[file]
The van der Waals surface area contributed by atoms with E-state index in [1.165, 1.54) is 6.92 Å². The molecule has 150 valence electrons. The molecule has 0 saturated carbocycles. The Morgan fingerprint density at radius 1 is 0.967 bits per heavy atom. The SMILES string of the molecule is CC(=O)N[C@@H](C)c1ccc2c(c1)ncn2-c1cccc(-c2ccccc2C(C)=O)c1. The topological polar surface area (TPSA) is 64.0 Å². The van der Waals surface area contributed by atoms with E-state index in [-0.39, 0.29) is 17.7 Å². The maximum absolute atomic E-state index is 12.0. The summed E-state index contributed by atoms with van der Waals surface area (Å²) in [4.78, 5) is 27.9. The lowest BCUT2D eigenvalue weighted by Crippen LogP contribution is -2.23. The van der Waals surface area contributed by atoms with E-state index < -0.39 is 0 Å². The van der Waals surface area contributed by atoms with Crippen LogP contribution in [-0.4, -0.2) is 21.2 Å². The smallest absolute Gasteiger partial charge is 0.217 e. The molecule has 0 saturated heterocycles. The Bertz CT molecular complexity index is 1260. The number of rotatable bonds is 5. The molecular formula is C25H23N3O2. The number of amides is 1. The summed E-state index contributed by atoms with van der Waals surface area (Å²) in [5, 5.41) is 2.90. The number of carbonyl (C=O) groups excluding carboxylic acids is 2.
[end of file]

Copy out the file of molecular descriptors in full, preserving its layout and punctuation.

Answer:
The van der Waals surface area contributed by atoms with E-state index in [1.165, 1.54) is 6.92 Å². The molecule has 150 valence electrons. The molecule has 0 saturated carbocycles. The Morgan fingerprint density at radius 1 is 0.967 bits per heavy atom. The SMILES string of the molecule is CC(=O)N[C@@H](C)c1ccc2c(c1)ncn2-c1cccc(-c2ccccc2C(C)=O)c1. The topological polar surface area (TPSA) is 64.0 Å². The van der Waals surface area contributed by atoms with E-state index in [-0.39, 0.29) is 17.7 Å². The maximum absolute atomic E-state index is 12.0. The summed E-state index contributed by atoms with van der Waals surface area (Å²) in [4.78, 5) is 27.9. The lowest BCUT2D eigenvalue weighted by Crippen LogP contribution is -2.23. The van der Waals surface area contributed by atoms with E-state index < -0.39 is 0 Å². The van der Waals surface area contributed by atoms with Crippen LogP contribution in [-0.4, -0.2) is 21.2 Å². The smallest absolute Gasteiger partial charge is 0.217 e. The molecule has 0 saturated heterocycles. The Bertz CT molecular complexity index is 1260. The number of rotatable bonds is 5. The molecular formula is C25H23N3O2. The number of amides is 1. The summed E-state index contributed by atoms with van der Waals surface area (Å²) in [5, 5.41) is 2.90. The number of carbonyl (C=O) groups excluding carboxylic acids is 2.